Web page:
(1899) and assisted Ronald Ross as a field investigator. Ronald Ross was awarded the Nobel Prize in 1902 for discovering the reasons and cure for Malaria. The responsibility of anti-Malaria campaigns rested on Kishorimohan. He traveled most of the affected areas in India, and used slide-shows for anti-Malaria campaigns. In 1910 the Imperial Government awarded him with a 500gm gold medal at a function at Kolkata, which was attended by a large number of intellectuals and politicians. He was also one of the founder members of Panihati Cooperative Bank, having made an initial contribution of Rs. 100000 and 1000gms of gold. Malay and Samir have Kishorimohan’s socio-political sensitivity.

Neither Malay nor Samir reside in any of their clan sites. They live in Kolkata and try to keep in touch with the Sabarna network, which by now has 20000 members spread all over the world. Malay’s son Jitendra (1975) and daughter Anushree (1969) also do not reside in any of the clan sites. Malay’s uncle Sunil’s children and grandchildren, however, live in the housing colony built on the land where once Ratneshwar’s palace stood in architectural glory.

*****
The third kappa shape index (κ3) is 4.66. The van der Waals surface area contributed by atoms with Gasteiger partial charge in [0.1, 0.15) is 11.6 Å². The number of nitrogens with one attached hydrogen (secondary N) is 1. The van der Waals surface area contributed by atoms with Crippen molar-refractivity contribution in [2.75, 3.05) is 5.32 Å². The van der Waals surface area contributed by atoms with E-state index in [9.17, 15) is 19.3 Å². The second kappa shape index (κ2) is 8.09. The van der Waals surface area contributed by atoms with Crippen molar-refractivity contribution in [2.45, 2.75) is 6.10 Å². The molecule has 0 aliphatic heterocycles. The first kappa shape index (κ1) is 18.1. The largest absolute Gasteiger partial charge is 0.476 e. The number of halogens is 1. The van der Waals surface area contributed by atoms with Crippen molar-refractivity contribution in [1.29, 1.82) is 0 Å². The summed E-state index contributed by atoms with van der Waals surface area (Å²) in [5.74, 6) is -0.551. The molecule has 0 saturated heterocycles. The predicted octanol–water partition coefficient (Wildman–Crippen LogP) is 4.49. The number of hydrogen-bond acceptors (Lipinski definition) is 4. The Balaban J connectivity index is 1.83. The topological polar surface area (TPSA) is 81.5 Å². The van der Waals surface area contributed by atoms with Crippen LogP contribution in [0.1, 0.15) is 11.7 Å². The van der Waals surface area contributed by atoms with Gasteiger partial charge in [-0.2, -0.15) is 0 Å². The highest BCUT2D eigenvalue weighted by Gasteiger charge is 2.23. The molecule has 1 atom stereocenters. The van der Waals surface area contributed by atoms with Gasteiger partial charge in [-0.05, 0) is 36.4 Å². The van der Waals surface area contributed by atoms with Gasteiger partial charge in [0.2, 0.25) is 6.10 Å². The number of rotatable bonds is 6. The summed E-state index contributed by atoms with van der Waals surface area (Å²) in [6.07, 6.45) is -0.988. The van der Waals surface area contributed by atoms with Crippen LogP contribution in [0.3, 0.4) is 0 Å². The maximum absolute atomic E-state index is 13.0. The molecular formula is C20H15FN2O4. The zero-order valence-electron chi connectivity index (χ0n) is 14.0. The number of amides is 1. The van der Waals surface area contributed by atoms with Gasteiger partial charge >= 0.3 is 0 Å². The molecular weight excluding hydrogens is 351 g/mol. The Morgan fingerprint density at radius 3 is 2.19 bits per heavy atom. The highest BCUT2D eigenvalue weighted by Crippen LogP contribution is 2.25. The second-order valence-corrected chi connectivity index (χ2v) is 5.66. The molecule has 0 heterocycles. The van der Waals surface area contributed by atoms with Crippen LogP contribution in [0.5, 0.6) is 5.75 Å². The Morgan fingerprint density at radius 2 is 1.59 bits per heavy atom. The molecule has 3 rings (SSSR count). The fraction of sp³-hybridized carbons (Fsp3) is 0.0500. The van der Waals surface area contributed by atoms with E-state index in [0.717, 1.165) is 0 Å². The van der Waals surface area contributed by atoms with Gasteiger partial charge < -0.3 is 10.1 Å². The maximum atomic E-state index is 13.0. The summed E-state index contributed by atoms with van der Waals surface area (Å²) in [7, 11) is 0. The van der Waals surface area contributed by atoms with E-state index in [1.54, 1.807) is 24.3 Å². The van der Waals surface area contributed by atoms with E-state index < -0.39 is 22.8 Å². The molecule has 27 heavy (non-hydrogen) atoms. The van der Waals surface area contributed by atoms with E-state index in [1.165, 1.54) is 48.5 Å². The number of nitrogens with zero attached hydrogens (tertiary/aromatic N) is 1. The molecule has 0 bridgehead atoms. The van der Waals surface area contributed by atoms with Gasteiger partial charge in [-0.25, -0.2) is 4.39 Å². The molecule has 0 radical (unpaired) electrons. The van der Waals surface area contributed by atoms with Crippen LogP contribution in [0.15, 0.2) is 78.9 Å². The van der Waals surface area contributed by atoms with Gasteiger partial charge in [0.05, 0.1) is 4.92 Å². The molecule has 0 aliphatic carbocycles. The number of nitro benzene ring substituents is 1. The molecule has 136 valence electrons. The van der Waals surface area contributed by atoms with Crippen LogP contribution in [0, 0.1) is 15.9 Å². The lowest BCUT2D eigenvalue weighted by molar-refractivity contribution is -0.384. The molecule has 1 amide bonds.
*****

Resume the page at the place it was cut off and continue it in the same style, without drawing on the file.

Friday, June 13, 2008

Bibliography of MalayRoyChoudhury

A Bibliography of his Works

Compilation facilitated by by Prabir Chakrabarty & Ratan Biswas

[Malay Roychoudhury writes in Bangla---one of the most important native languages of South Asia---and sometimes in English. One of the founders of Hungryalist literary movement (1961), Roychoudhury has been sought out by such notable writers as Mexican Nobel Prize winner Octavio Paz, American poet Allen Ginsberg, and Nicaraguan poet and priest Ernesto Cardenal. In addition to being a poet, Roychoudhury (better known as Malay) is also a counter-culture novelist, essayist, dramatist, short story writer, translator, and critic. An autobiographical essay by Malay has been included in volume#14 [revised in volume#215] of Contemporary Authors Autobiography Series published by The Gale Group Inc., 27500 Drake Road, Farmington Hills, MI 48331-3535, USA. He is the only Indian writer who has refused to accept Sahitya Academy Award, a coveted literary award conferred by the Government of India.

Malay was born on 29 October, 1939 in Patna, Bihar, India; son of Ranjit ( a photographer and painter) and Amita (Bandyopadhyay). Married Shalila Mukherjee, field hockey player, in 1968; children: Anushree (daughter) and Jitendra (son).]